A Tax Guide For Amazon Sellers

Amazon sellers

Are you an Amazon seller? If so, it is essential to be aware of the tax implications of your trading activities. In this post, we look at the tax rules that apply to individual Amazon sellers acting as sole traders and provide some handy, practical tips to keep you compliant and tax efficient. Whether you’re an Amazon FBA seller or fulfil your own orders, read on to learn more about Amazon seller tax and how to pay your tax bill here.

If you are a newly set up Amazon seller or looking to enter the market, you may have found yourself pondering the following question: “if I sell on Amazon, do I pay UK taxes?” We regularly get asked this question, and the answer is: it depends. If you’re an individual selling on Amazon or a sole trader selling on the platform, you could be liable to pay income tax, like any other form of self-employment, depending on your employment status and earnings. So let’s explore the lay of the land in more detail.

Contact In Accountancy to see how we can help reduce your tax as an Amazon seller!

What Is My Employment Status As An Amazon Seller?

Whether or not you need to pay tax as an Amazon seller, and how much, depends on your employment status in the eyes of HMRC. Your status is a straight choice between making all your revenue through selling on Amazon FBA or topping up your salary with some part-time Amazon trading. If deemed a full-time Amazon seller, you will be taxed as a self-employed worker. However, if you are a hobbyist Amazon seller, you will be taxed as if it is a side gig. If selling abroad in either case, you need to be mindful of VAT registration thresholds in foreign countries, including Europe and make sure you comply with the relevant legislation.

Full-time Amazon FBA Seller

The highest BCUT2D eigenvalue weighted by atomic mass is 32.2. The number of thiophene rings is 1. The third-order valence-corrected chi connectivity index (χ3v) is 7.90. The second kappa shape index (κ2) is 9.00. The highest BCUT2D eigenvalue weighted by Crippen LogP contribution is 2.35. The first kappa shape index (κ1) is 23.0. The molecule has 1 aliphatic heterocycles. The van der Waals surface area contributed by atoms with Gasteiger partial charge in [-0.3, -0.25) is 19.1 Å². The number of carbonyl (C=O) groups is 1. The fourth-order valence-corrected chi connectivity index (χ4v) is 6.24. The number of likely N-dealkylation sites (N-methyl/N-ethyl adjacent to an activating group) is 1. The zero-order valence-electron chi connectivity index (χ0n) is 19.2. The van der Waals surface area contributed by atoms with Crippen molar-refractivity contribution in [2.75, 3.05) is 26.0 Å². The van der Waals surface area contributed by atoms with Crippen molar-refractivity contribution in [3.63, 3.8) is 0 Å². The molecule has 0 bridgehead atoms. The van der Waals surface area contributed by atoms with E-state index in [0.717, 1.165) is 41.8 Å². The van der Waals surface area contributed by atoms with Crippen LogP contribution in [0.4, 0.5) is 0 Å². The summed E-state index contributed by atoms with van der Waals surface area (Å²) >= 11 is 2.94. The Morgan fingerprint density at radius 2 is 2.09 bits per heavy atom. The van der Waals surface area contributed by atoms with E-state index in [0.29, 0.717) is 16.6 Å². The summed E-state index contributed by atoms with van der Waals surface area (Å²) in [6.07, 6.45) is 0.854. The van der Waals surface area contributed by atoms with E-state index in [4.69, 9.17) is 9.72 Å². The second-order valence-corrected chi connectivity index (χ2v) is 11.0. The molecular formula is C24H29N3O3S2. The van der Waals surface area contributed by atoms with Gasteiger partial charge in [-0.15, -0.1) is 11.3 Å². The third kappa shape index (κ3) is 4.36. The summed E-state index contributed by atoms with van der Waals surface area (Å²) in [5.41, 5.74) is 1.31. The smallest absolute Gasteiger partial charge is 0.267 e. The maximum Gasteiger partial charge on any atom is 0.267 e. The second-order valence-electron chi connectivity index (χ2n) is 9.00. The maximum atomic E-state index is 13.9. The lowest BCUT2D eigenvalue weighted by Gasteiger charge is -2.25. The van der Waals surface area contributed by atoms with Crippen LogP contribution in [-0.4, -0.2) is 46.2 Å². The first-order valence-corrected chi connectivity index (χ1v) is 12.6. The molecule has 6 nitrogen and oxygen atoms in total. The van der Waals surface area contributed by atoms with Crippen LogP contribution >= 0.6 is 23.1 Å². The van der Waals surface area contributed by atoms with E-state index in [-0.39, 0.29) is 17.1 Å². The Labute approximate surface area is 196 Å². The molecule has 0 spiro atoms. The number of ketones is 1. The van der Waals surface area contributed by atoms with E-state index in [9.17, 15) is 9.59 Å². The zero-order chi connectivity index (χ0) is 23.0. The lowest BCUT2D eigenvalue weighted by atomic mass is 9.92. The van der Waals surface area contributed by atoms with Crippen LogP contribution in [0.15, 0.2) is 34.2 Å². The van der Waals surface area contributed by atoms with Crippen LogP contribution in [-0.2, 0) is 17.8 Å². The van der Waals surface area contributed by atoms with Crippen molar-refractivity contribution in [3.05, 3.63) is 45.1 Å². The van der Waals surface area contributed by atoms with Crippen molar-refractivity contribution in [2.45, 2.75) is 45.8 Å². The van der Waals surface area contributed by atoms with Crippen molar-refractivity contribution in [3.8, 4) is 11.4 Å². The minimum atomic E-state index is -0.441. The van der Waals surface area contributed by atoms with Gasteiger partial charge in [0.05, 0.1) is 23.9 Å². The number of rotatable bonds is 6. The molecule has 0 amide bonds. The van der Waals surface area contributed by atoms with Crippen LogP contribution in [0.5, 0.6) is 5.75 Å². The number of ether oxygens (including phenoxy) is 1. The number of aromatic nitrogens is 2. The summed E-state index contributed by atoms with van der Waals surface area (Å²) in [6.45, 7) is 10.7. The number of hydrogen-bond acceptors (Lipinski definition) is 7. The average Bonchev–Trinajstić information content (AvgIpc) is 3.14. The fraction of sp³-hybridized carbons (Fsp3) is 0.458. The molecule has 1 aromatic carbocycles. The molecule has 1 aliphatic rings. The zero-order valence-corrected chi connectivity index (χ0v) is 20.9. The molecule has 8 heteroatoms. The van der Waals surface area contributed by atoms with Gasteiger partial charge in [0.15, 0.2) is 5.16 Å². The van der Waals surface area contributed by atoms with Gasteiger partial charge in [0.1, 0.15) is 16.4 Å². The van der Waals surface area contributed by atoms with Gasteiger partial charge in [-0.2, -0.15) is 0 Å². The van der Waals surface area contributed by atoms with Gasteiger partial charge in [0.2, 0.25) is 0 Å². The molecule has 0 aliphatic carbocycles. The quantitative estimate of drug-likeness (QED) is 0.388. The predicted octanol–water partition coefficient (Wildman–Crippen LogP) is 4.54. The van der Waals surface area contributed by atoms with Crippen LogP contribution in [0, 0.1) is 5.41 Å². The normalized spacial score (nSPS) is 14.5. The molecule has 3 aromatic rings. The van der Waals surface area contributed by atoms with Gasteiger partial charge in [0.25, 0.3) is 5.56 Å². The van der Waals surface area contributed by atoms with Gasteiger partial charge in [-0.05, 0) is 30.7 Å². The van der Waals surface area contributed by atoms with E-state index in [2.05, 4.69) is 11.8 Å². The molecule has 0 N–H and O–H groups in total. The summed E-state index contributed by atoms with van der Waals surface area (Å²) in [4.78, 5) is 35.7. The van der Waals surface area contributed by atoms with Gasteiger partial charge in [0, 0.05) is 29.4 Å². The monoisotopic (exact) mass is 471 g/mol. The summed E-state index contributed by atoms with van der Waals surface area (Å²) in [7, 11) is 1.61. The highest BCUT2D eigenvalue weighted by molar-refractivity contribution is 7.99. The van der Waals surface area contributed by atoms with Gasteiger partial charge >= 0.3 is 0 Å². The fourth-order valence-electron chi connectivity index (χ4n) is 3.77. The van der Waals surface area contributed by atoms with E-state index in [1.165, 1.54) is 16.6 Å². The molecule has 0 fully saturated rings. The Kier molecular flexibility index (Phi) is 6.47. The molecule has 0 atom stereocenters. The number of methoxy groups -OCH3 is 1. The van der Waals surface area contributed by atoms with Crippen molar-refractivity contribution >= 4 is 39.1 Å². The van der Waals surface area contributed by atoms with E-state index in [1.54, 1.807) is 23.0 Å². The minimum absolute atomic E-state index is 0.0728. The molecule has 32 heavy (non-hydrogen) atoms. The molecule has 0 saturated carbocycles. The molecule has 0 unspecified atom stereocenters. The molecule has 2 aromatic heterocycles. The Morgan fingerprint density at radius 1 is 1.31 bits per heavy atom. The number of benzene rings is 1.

If you are a full-time Amazon FBA seller in the UK, you will pay a minimum of 20% income tax on earnings above £12,570, rising to 40% for earnings over £50,270 and 45% for earnings exceeding £150,000. You must also pay Class 2 and Class 4 National Insurance contributions. So it is vital to keep track of all your invoices, earnings and receipts to pay your annual tax bill yourself using Self Assessment or to hire an accountant to handle things for you.

If your taxable turnover selling through Amazon FBA exceeds £85,000 in any rolling 12-month period, you will also need to become VAT registered. You then have to include VAT in the price of your products and keep records of how much VAT you charge customers and pay on goods. You will then need to file a VAT return to HMRC every three months and will either owe or be owed money, depending on whether you charged more VAT than you paid or vice versa.

From April 2024, if your sales volume exceeds £10,000 in a year you’ll need to be aware of Making Tax Digital for Income Tax Self Assessment (MTD for ITSA). Meaning that all sole traders with income of £10,000 or more per annum will be required to hold all records digitally and submit quarterly sales and costs information directly to HMRC through compliant software.

Part-Time Amazon Seller